In this recording, as the rising sun illuminates the tops of the trees, nuthatches chant and hairy woodpeckers drill. Red squirrels become more mobile after a crust forms on the deep snow. Their warning chatter becomes more frequent as they stray into each other’s territory. An occasional goldfinch sings. The wind chills.
This is a very quiet minimalist recording — you’ll notice that the restless winter air leaves its own background noise imprint. The beginning of the recording has quieter sections, whereas the second half has more wind. Listening with headphones is recommended.
Early Winter Wilderness is for those who enjoy a minimalist soundscape which has long stretches of low volume inactivity, and accurately represents the activities of wind and animals at daybreak in early winter. There is an audible hiss in the recording produced by the recording equipment. It has been encoded at 192 kbps for better audio quality.
Slip on your headphones, hop into your pajamas and cozy bedtime booties, grab a sumptuous fair cup of hot sizzling cider, and chugalug!
Duration: 65 minutes 51 seconds, Size: 90.4 MB.
I am absolutely in love with Scotland.
Firstly, the accent here is so endearing. The soft accents are very sweet and congenial, while the thicker accents are thoroughly amusing. I kinda wish I had a Scottish accent. Although I can roll my R’s pretty well, I can’t seem to get the lilting of the Scottish melody down just quite yet.
Scotland is just darn beautiful. It has snow, it has beautiful glens and pristine rolling hills, it has zillions of miles of unspoiled picturesque wilderness.
And everywhere that I go there is the smell of soft grandmotherly perfume wafting in the air, not harsh overpowering perfume like the kind that women smokers wear to cover up the stench of nicotine, but rather, a flowery smell soldered with the scent of a fresh, clean baby.
Another thing is the people here are so decidedly friendly — strangers have invited me out on several occasions, from which one of them is how this recording came to be.
It was a long hike before we set up camp, which I found out later was around -10°c — and even though it was only four o’clock, night was washing over us. My gore-tex alpine bivysack and -20°C sleeping bag did keep me toasty when I was basking in its warmth but come morning my boots and water bottle were completely frozen, and packing up the bivysack/thermarest/sleeping bag and various other sundries was a serious challenge with hands and feet I wasn’t sure belonged to me anymore.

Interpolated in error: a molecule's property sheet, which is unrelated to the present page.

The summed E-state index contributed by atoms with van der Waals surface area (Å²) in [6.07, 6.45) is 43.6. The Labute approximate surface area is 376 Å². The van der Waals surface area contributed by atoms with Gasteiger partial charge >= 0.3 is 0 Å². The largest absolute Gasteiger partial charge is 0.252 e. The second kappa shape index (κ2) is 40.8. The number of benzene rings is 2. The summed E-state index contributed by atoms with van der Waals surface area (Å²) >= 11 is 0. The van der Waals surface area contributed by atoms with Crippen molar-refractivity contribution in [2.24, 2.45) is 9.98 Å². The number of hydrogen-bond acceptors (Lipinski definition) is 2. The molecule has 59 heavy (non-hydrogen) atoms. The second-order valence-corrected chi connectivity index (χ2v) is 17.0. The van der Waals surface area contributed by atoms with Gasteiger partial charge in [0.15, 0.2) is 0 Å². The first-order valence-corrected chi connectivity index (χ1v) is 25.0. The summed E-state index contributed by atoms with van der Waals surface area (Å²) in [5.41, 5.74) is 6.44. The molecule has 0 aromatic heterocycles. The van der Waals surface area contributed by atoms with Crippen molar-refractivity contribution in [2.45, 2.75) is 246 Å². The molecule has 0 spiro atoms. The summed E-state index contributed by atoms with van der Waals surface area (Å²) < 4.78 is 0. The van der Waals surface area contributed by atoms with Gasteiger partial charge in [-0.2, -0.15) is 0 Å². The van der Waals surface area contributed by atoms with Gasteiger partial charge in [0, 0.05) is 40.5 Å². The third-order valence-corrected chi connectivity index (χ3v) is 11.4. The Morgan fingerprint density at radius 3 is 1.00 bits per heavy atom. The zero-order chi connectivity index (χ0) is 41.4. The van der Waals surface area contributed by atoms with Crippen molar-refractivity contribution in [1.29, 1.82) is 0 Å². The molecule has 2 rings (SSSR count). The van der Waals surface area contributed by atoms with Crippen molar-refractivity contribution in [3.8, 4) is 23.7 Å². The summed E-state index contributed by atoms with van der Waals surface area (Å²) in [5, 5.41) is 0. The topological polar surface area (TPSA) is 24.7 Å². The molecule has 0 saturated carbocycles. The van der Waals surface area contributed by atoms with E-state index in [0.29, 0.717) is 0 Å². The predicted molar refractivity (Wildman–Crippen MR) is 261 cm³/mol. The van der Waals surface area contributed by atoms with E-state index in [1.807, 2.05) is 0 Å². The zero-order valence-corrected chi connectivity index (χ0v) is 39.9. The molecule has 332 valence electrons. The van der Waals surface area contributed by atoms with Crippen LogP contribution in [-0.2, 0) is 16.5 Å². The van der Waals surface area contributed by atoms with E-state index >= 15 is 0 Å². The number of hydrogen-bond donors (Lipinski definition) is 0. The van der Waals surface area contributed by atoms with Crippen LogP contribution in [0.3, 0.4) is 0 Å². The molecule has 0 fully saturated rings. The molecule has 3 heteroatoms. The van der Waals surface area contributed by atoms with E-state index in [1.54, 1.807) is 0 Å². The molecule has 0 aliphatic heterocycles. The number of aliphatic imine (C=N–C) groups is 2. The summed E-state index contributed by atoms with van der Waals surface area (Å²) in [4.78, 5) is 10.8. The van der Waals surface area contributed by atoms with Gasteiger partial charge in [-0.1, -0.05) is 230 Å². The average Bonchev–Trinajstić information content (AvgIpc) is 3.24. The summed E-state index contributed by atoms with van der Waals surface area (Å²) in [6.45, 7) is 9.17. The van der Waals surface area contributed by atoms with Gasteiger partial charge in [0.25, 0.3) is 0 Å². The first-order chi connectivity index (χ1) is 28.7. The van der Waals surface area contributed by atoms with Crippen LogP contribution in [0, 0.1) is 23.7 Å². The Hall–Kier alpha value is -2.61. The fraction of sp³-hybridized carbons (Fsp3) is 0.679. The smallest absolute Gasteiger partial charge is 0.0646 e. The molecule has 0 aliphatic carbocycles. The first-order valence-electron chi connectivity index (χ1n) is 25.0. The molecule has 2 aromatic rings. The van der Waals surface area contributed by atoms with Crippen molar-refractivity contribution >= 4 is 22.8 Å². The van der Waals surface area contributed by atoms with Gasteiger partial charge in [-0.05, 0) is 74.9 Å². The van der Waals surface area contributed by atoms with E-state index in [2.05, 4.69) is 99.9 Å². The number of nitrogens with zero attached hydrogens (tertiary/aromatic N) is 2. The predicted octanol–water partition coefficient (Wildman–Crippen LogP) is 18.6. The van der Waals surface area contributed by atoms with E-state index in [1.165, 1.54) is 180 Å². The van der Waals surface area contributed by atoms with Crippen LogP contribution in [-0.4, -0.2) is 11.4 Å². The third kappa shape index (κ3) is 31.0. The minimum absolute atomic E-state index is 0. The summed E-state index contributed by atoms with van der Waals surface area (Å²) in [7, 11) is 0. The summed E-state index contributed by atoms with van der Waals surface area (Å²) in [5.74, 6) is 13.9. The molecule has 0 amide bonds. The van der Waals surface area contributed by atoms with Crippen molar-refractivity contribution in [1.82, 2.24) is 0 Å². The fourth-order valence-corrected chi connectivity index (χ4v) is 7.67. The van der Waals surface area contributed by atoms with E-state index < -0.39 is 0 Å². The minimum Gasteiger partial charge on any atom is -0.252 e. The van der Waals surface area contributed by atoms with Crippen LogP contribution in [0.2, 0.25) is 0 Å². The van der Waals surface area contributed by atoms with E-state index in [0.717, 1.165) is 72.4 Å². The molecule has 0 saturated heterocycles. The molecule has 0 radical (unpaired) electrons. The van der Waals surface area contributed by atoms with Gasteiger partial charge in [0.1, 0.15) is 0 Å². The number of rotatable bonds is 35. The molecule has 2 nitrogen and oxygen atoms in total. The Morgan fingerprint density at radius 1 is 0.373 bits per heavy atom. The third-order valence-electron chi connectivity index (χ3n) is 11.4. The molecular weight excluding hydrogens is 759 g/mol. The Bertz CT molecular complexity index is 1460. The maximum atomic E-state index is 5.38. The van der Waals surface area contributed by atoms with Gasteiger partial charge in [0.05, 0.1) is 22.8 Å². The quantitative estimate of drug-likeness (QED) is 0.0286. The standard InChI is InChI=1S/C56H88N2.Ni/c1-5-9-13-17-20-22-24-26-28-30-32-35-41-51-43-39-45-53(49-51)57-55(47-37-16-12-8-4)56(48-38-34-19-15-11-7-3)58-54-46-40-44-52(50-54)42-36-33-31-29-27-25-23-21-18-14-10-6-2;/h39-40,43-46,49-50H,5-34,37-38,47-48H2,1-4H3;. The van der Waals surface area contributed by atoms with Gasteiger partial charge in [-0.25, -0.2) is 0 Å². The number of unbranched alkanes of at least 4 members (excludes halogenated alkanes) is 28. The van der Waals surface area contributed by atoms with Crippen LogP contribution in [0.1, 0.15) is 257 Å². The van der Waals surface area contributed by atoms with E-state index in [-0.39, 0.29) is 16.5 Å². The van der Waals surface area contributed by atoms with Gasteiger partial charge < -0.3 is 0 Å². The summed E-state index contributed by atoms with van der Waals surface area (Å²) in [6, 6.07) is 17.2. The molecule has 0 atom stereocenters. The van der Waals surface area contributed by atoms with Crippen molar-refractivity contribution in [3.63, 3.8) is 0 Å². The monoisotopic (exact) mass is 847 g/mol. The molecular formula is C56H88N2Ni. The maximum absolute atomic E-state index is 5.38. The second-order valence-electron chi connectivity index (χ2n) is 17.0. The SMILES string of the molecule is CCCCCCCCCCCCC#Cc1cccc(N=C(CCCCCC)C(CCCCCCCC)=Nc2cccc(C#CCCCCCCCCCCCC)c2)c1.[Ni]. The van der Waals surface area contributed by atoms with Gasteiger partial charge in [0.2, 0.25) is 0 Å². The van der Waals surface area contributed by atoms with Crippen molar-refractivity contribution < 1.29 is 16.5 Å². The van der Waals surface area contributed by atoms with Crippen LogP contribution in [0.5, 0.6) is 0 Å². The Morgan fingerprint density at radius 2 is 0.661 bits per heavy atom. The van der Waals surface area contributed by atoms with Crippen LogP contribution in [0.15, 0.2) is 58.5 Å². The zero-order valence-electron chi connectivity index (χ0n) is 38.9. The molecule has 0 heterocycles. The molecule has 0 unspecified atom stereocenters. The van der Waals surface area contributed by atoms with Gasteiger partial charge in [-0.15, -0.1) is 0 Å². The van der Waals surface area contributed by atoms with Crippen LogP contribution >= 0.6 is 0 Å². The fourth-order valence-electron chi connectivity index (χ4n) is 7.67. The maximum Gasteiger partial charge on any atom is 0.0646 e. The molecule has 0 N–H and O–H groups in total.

Nevertheless, throughout the morning I traipsed about aimlessly through the snow–listening. Not for anything in particular, just the whole place; not a thought, not a word.
Eventually I sussed out a spot in a large area of pine trees especially chosen for its particularly musical qualities, about 20 feet into the cluster. This particular patch of trees was relatively dense which barred the wind from sundering itself, but rather, allowed it to sing its way around and over the trees.
I found that this exuberant sound is special to this particular spot, because when I tried a few other locations that were easier to get to, all failed to match the essence that I captured here. I set up my recording equipment quickly and in hushed amazement pressed RECORD.
Caledonian Squalls is a delightfully rousing white noise MP3 with 65 minutes of deep, balming winds heartily rushing through the pines of the Scottish Cairngorms.
Wandering through fields of stridulate noise, wafting on languid breezes, these winds conjure a pleasantly piquant air doused with low-pitched frequencies that lend a pensive edge to this delicate aural lattice.
They as well provide an elusive foundation for the aerial sonic stream, gradually accumulating a subtle puissance until reaching a level of heightened intensity naturally crafted to stimulate the subconscious, only to nimbly glissade back into moderate aplomb.
Excellent for both sleep and study, this wintry field recording is a breathy atmosphere conveyed by relaxing rhythms of infinite scope, naturally executed with placid restraint. No birds, animals, or planes are included.
Duration: 64 minutes 06 seconds, Size: 88.0 MB.
Although some parts are only accessible by boat, spend a week within and around the Small Isles off the coast of Skye in Scotland and it’ll happily dawn upon you that the beauty and splendor of this breathtaking island archipelago finds itself aesthetically rivaled only by its soothing canorous bluster and melodious maritime soughs.